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The 2020 Atlantic Hurricane Season begins on June 1st, 2020 and runs until November 30th, 2020.
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#902673 (Received by flhurricane at: 11:02 AM 11.Sep.2017)

Tropical Storm Irma Discussion Number 50
NWS National Hurricane Center Miami FL AL112017
1100 AM EDT Mon Sep 11 2017

Irma continues to weaken while moving over extreme northern Florida
with most of the deep convection displaced well to the north and
northeast of the center due to strong shear. In fact, global model
analyses suggest that the system has partial extratropical
characteristics, with some associated cold and warm air advection.
The current intensity is set at 55 kt which is in line with the
highest sustained winds seen in surface observations. Since the
cyclone is very large its weakening will be fairly gradual, but the
effects of land and shear should reduce the system to a depression
in about 24 hours. Shortly thereafter Irma will likely become a
remnant low, with complete dissipation by 72 hours as shown by the
dynamical guidance.

The initial motion continues to be north-northwestward or 340/15
kt. Not much change has been made to the NHC track forecast. Irma
or its remnant should continue to move along the eastern and
northeastern periphery of a broad mid-level cyclonic circulation
until dissipation. The official track forecast is close to the
latest corrected multi-model consensus.


1. There is the danger of life-threatening storm surge flooding
along portions of the coasts of Florida, Georgia and South Carolina,
where a Storm Surge Warning remains in effect.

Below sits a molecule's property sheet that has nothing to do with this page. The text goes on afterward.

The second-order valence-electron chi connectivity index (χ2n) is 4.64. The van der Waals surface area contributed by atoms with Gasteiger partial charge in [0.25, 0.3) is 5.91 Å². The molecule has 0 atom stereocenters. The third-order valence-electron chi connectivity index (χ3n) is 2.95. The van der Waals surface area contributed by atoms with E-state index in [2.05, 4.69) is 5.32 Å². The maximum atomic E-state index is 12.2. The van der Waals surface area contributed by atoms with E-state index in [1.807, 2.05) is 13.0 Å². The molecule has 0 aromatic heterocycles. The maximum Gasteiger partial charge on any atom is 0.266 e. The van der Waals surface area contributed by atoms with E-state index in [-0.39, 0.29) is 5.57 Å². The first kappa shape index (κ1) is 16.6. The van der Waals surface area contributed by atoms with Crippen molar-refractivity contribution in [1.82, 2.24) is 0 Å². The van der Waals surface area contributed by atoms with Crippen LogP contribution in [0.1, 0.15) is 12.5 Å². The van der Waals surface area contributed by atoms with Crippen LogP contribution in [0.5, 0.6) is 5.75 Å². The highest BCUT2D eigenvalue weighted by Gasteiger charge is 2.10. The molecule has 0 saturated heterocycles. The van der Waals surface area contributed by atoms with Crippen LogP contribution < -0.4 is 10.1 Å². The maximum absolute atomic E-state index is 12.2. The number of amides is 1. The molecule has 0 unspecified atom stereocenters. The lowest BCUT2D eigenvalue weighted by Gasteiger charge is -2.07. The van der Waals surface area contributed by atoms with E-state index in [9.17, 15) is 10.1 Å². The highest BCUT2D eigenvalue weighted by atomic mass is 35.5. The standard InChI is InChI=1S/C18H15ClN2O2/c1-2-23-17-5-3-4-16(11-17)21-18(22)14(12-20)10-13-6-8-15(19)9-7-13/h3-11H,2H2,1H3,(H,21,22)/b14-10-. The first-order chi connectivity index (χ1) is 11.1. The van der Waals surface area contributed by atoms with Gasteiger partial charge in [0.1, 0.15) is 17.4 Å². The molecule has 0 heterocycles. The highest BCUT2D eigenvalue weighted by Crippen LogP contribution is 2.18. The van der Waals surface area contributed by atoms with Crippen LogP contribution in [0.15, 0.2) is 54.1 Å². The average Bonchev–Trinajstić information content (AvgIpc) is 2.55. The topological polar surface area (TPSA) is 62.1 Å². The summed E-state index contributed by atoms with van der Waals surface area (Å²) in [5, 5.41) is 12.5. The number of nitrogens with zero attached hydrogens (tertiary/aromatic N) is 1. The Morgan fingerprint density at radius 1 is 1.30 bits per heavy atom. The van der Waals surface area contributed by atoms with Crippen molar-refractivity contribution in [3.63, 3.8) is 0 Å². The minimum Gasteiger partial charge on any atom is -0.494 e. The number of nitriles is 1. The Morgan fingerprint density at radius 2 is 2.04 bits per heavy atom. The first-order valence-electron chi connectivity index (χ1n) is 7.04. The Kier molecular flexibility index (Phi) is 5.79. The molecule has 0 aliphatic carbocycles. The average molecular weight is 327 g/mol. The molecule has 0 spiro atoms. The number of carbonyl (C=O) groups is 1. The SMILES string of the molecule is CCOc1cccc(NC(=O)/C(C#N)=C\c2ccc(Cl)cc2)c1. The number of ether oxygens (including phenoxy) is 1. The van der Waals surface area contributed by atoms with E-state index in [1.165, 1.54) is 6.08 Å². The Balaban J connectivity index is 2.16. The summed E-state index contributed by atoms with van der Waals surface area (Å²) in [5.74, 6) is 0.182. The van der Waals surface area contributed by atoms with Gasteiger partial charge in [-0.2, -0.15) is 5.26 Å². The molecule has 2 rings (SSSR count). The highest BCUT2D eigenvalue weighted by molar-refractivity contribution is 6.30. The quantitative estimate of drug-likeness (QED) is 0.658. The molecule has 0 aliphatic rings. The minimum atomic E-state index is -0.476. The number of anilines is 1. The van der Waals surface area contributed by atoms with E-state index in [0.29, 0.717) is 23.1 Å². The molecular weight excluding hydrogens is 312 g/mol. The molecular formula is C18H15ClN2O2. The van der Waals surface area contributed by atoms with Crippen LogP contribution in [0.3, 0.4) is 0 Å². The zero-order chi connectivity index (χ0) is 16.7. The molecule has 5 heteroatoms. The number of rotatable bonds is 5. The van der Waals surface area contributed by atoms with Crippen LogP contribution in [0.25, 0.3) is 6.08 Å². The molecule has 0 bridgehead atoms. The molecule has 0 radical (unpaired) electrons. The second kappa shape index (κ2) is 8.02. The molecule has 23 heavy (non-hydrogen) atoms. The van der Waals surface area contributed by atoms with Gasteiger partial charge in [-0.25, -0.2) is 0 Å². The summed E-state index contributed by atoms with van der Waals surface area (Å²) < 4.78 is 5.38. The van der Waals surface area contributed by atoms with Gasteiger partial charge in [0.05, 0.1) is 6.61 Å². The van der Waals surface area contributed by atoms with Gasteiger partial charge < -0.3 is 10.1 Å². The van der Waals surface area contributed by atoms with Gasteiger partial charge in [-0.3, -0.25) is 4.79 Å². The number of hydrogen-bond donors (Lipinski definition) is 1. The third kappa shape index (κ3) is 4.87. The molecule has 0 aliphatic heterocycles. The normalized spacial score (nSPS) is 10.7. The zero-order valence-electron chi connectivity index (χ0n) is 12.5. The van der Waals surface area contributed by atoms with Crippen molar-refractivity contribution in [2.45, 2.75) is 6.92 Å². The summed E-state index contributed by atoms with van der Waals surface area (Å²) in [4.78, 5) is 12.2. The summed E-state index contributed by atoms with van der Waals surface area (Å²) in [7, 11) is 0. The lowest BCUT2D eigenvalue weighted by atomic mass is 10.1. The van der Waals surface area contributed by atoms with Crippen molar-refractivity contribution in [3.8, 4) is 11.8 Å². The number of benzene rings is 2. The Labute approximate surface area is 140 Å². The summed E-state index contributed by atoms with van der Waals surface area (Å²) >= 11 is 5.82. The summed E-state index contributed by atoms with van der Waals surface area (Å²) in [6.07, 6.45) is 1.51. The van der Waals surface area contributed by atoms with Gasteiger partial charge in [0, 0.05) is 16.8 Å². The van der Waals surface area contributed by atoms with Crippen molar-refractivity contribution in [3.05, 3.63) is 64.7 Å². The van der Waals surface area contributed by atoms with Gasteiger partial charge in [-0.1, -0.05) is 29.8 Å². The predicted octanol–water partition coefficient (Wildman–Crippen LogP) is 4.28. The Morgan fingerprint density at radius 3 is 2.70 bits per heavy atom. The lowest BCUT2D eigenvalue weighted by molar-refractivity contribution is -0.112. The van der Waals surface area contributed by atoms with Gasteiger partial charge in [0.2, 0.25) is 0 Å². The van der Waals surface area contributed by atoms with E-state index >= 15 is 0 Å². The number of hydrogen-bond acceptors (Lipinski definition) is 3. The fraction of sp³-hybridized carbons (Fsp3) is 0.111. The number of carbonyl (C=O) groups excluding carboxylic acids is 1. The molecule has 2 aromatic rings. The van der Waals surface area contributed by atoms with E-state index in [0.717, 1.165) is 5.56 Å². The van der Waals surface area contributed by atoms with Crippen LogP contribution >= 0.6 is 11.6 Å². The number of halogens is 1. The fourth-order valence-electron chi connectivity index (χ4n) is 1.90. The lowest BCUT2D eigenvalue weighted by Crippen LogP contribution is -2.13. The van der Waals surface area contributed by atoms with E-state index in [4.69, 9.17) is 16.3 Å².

2. Irma continues to produce very heavy rain and inland flooding
across much of the northern peninsula and eastern panhandle
of Florida, and southern Georgia, which is quickly spreading to the
rest of the southeast United States. Intense rainfall rates of 2
inches or more per hour is leading to flash flooding and rapid rises
on creeks, streams, and rivers. Significant river flooding is
likely over the next five days in the Florida peninsula and southern
Georgia, where average rainfall totals of 8 to 15 inches are
expected. Significant river flooding is possible beginning Monday
and Tuesday in much of central Georgia and southern South Carolina
where average rainfall of 3 to 6 inches and isolated 10 inch amounts
are expected. Portions of these states within the southern
Appalachians will be especially vulnerable to flash flooding.


INIT 11/1500Z 30.3N 83.1W 55 KT 65 MPH...INLAND
12H 12/0000Z 32.0N 84.5W 50 KT 60 MPH...INLAND
24H 12/1200Z 33.9N 86.6W 30 KT 35 MPH...INLAND
36H 13/0000Z 35.0N 88.4W 25 KT 30 MPH...POST-TROP/INLAND
48H 13/1200Z 36.0N 89.0W 20 KT 25 MPH...POST-TROP/INLAND
72H 14/1200Z...DISSIPATED

Forecaster Pasch